Many courts have yet to address whether an individual suffering from the fear of contracting cancer can recover. New Mexico, unlike Colorado, has yet to encounter such a case. Over the past five decades toxic contamination from chemical releases has affected many people in numerous ways. The Love canal is one of the first and one of the most infamous incidents of toxic contamination. The Rocky Mountain States, and in particular, New Mexico, have had very few, if any, tort cases resulting from toxic pollutants. In New Mexico, the two most recent cases that have resulted from a toxic release, Schwartzman Inc. v. Atchison, Topeka & S.F. Railway, and Hartman v. Texico Inc., address the torts of trespass and nuisance, but not personal injury and the emotional distress the people living near the sites of chemical release can suffer from. Dodge v. Cotter Corp., is the most recent case in the Rocky Mountain States that addresses personal injuries resulting from a toxic chemical release. The Rocky Mountain States have a diverse climate that has attracted a wide variety of industries including the Waste Isolation Pilot project, Los Alamos and Sandia National Laboratories, Intel, and other large manufacturers. These industries employ thousands of people who live, work, and vacation nearby. With the influx of these industries and people, it is reasonable to assume that we will see claims similar to those in Dodge filed and litigated in the New Mexico State and federal courts.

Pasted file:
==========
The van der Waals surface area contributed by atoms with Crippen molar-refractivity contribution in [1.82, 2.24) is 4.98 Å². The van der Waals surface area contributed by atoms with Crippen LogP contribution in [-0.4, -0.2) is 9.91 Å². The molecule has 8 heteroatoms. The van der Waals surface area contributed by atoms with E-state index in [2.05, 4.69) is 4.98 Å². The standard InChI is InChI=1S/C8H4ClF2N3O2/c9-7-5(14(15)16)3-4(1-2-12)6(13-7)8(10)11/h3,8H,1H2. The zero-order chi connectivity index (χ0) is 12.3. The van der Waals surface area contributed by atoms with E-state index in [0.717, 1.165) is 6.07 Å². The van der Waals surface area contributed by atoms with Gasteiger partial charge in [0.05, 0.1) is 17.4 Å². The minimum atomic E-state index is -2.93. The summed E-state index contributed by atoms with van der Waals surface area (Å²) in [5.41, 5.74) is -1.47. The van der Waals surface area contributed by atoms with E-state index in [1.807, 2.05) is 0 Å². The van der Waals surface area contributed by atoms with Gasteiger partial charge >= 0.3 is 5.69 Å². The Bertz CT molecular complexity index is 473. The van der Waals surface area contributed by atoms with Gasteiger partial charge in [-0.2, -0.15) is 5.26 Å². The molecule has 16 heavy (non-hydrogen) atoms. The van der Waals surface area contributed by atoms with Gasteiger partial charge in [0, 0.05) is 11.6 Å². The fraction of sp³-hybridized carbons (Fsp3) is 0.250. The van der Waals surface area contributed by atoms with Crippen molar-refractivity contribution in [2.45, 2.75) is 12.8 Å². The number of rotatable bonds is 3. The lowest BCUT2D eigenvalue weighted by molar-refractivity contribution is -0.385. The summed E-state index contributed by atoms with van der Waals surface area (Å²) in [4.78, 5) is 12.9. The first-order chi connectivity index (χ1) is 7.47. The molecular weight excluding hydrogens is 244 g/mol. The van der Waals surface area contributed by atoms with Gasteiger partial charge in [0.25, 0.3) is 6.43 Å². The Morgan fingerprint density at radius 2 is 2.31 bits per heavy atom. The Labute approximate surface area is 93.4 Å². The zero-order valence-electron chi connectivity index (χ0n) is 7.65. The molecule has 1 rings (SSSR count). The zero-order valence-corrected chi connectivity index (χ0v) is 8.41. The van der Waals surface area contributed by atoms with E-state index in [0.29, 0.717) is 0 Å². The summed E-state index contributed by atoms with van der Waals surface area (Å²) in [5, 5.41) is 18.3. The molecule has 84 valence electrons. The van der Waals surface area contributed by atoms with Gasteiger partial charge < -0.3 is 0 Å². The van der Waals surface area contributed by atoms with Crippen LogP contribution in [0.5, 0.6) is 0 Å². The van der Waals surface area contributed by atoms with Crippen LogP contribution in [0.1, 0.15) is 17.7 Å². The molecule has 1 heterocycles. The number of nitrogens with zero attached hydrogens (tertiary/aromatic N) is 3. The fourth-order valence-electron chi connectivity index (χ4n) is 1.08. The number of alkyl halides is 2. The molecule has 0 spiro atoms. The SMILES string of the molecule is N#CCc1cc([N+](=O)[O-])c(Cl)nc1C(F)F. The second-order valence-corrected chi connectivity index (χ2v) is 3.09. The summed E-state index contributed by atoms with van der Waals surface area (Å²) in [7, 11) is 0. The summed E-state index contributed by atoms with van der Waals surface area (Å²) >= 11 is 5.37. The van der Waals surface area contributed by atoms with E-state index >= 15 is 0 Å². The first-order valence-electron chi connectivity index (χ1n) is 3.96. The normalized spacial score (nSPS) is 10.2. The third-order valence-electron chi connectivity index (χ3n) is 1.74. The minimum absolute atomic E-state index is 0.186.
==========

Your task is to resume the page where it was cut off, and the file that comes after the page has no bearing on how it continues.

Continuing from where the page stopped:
University of New Mexico School of Law
Johnson, Susan. "Toxic Torts and the Fear of Cancer: Who Should Be Compensated for Emotional Distress? Dodge v. Cotter Corporation." (2003). http://digitalrepository.unm.edu/law_studentscholarship/34